The week in review

Least understood UVA move: Attaining "charter" status, which would give the university more autonomy from the General Assembly. Faculty and staff are concerned about wages– which are not guaranteed now– and tuition.

Best alternative name for charter: "It could be called lemon Jell-O, for all I care," says UVA President John Casteen, who acknowledges the term "charter" is confusing, Bob Gibson reports in the Daily Progress.

Biggest protest: Over 400 students turn out in a silent demonstration against UVA's sexual assault policy November 17, following the Hook's November 11 cover story, "How UVA turns its back on rape," by Courteney Stuart.

Least surprising study results: Democrats outnumber Republicans in academia, reports the Cavalier Daily. Anthropology is the most leftwing field, with only one Republican prof for every 30 Dems.

Most impressive first: Two UVA students in one year are chosen to be Rhodes Scholars: Fourth-year Meghan E. Sullivan, chair of the Honor Committee, and Justin Mutter, Class of 2003.

Closest-to-home casualty: Twenty-year-old Marine Corporal Bradley Thomas Arms, a 2002 Covenant graduate, dies November 19 in Fallujah.

Busiest rescue squad: Charlottesville-Albemarle, which handled over 11,000 calls last year, is the busiest all-volunteer squad in the nation, according to the October issue of Firehouse magazine.

Worst logjam: A logging truck exiting I-64 onto U.S. 29 south overturns November 18 and strikes an oil truck, leaving its driver, Raymond A. Maupin, in critical condition.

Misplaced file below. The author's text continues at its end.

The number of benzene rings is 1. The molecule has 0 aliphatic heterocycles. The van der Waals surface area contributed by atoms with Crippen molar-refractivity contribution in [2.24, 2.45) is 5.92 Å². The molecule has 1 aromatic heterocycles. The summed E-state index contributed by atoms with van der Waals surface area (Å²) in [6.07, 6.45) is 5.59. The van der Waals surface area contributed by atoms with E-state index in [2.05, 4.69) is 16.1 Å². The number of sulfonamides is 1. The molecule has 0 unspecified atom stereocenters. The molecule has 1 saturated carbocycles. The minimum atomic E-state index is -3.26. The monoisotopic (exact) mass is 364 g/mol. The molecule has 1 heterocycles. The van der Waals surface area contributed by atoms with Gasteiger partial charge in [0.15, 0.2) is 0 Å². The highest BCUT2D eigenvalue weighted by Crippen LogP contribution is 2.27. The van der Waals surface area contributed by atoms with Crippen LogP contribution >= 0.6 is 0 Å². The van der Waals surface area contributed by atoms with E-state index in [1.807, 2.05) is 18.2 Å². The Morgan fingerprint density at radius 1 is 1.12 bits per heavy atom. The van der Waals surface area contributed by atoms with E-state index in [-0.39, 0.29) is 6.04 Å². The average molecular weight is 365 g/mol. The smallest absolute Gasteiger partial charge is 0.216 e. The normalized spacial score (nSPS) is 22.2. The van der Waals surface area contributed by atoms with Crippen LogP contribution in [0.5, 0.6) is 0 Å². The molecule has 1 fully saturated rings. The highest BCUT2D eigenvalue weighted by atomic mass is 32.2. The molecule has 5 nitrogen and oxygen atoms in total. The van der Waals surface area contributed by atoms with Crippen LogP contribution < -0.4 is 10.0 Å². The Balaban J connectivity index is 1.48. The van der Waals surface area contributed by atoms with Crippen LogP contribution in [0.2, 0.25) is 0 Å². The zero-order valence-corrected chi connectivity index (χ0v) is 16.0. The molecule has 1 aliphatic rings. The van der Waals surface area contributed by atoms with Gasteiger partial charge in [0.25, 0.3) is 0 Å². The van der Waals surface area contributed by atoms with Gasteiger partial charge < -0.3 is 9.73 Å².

Newest Charlottesville fire marshal: Steve Walton succeeds Ben Powell, who's taking a job with the Virginia State Fire Marshal's Office.

Most busted: The Jefferson Area Drug Enforcement task force indicts 19 for selling cocaine in the Charlottesville/Albemarle area, part of Operation Checkmate.

Biggest merger of struggling stores: Kmart announces its acquisition of Sears, an $11-billion deal that will make the new Sears Holdings Corporation the third largest retailer in the country, following Wal-Mart and Home Depot.

Worst signs: Scads of signs touting a 50 percent off Kmart sale pepper the north side of the Route 250 bypass on Saturday and Sunday, November 20 and 21.

Best break for the transit center: The Board of Architectural Review approves the concrete-block retaining wall it initially rejected, John Yellig reports in the Progress.

Worst loss of a diversity pioneer: Dr. Greer Wilson, a consultant who's trained students and educators on diversity and multicultural issues throughout the United States, including at UVA, dies November 13 at age 61.

Highest-profile poetry reading: UVA prof Rita Dove, former U.S. poet laureate and current poet laureate of Virginia, reads "This Life" at the dedication of the Bill Clinton presidential library November 18 in Little Rock.

Best get for the 11th Annual Festival of the Book: Former NPR host Bob Edwards will attend the March fest.

Best touts for Hot Cakes and Shenanigans: The Washington Post mentions both "Barracks Row" [sic] establishments in a November 21 "Road Trip" column about going to Charlottesville for the Jeffersonian Thanksgiving under way at Court Square.

Best tout for a former Daily Progress  reporter: Peter Savodnik, who now works for The Hill in Washington, is mentioned in the same issue of the Post for his article about a Junior League knock-off group, the Madison club, that gets its comeuppance after he quotes one of its members describing the club as "trophy wives in training."

Best chance to bask in Jeopardy! fame: Buy up Chatham plantation from Julann Griffin, creator of the long-running game show. Price for the Palmyra-area estate: $2.3 million, according to

Worst fish theft: Griffin reveals that she went into online gaming after all 10,000 of the hybrid striped bass she'd been raising were swiped in one night, according to an interview in Virginia Living.